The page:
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I moved back to the stummel at this point, pulled the briar out of the alcohol soak and assessed the progress. There wasn’t much, as the next series of pics shows. The wax, or whatever it was, was still locked in a death grip in the deeper pockets of the rustication. It seemed I would have to to this the hard way. I grabbed a dental pick and a bit of 0000 steel wool, and worked my way around the stummel, scraping and digging with the pick to pull out the remaining wax from its many hiding spots. This was slow labour-intensive work, but it got the job done. When I was more or less happy with the state of the briar, I heated the stummel over my heat gun in an attempt to open the wood pores and then wiped the briar down with acetone on a cotton pad to remove the last traces of contaminants from the wood. I can’t say for sure if the heat helped but the stummel was now as clean as it was going to get.

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After so much manhandling, I wanted to revive the briar a bit before moving on with the refurb, so I wipe the wood with mineral oil and let it soak in for a few minutes before towelling off the excess. This old pipe was looking pretty good now with only the rim needing attention before refinishing. I decided to top the bowl gently to remove the many dents and dings. I also very carefully smoothed out the sides of the rim to refresh the narrow band of smooth briar there.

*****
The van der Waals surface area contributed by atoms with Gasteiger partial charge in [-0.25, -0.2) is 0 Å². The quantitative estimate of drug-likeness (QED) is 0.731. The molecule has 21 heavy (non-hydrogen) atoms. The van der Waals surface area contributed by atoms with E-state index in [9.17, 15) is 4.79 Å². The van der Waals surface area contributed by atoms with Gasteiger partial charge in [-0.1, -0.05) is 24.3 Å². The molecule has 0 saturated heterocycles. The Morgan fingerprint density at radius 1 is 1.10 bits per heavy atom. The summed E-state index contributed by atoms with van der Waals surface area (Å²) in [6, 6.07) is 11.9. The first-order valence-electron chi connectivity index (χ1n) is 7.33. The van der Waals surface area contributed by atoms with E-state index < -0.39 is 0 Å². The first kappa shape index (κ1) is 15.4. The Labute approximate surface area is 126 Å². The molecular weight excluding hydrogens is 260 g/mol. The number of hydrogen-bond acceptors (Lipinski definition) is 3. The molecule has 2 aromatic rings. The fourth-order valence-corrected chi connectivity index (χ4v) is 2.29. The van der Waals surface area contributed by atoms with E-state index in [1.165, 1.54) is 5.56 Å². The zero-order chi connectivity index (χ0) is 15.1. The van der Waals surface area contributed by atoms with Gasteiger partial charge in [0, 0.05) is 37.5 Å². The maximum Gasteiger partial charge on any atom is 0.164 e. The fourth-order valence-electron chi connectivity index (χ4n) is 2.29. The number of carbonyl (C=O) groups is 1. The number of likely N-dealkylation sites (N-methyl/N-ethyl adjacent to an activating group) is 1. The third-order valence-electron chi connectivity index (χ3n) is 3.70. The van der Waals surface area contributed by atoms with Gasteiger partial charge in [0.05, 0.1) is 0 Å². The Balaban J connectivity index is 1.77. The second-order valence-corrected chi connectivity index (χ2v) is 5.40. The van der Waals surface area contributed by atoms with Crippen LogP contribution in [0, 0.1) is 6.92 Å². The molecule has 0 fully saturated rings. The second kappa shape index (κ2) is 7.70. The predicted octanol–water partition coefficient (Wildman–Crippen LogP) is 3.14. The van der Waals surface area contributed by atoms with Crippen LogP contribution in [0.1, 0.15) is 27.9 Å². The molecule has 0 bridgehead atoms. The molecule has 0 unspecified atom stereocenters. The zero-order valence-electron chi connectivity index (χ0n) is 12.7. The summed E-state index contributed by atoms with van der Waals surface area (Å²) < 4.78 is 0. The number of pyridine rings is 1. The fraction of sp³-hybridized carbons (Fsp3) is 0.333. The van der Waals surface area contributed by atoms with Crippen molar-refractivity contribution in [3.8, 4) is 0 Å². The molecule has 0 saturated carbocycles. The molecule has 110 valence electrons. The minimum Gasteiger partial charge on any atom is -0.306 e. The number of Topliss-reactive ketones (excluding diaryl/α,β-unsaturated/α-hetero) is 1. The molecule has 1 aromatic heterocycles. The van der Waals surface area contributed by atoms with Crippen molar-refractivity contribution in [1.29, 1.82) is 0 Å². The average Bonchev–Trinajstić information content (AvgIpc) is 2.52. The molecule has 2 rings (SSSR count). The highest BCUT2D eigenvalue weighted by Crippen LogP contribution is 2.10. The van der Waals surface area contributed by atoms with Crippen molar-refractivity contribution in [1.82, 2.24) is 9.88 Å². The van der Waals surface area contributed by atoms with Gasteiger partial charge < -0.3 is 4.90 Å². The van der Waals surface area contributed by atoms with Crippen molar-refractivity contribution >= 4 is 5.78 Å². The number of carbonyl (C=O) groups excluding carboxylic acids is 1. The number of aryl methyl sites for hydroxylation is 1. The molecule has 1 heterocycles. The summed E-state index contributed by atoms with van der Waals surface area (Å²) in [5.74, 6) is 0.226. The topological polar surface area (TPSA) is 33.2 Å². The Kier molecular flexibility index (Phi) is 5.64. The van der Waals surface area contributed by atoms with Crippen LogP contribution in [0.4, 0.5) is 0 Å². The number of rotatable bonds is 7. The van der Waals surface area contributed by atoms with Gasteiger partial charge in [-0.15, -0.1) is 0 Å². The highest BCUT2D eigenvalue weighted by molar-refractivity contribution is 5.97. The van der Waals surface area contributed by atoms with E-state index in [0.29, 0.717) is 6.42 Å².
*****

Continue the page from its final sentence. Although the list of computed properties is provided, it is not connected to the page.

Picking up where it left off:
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I stained the rim with a few coats of my approximation of the classic Brigham Royal colouring, which I make up with Fiebing’s Saddle Tan and Dark Brown leather dyes. Now the refreshed rim matches the colouring of the original flat area on the bottom of the shank, and the ring where shank meets stem. The rusticated area of the stummel also got a refresher coat of dark stain to even out the finish. When this dark top coat dried, I scrubbed it lightly with steel wool to allow the tan/red colours to shine through the high points of the rustic finish, leaving the low spots a dark brown/black.

Then it was off to the buffer for a final polish with White Diamond compound and several coats of Carnauba wax. This old pipe cleaned up pretty well, and is looking sharp in its new duds. All the questionable material is gone from the finish, and both briar and stem glow with new vigour. The 02 shape has been used by Brigham since the very beginning. A classic straight billiard, the Brigham 02 shape has stood the test of time and is still available today in new Brigham pipes. I’m proud to add this one to my own rack.

Here’s the finished pipe. Thanks for looking and until next time, happy piping!

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3 comments

  1. Nice work Charles. You brought this back nicely. I have used old tooth brushes and when called for a real fine brass bristle brush to clean out the deep rustications on a couple of pipes I’ve done. Use care if using the brass, too much pressure can dig in the briar.

    Keep up the fine work!

    Liked by 2 people

  2. Nice work on that one Charles. It came back well. The inner edge of the rim looks way better. Well done. John refers to the brass bristle brush – I too use them. I get them at Canadian Tire. They are used for cleaning white wall tires.

    Liked by 1 person

    • Thanks. The inner rim was pretty beat up in a couple of areas from being enthusiastically reamed with a knife. I removed the big damage, but left the smaller character marks intact, figuring the pipe deserved to show her age a little 😉

      Like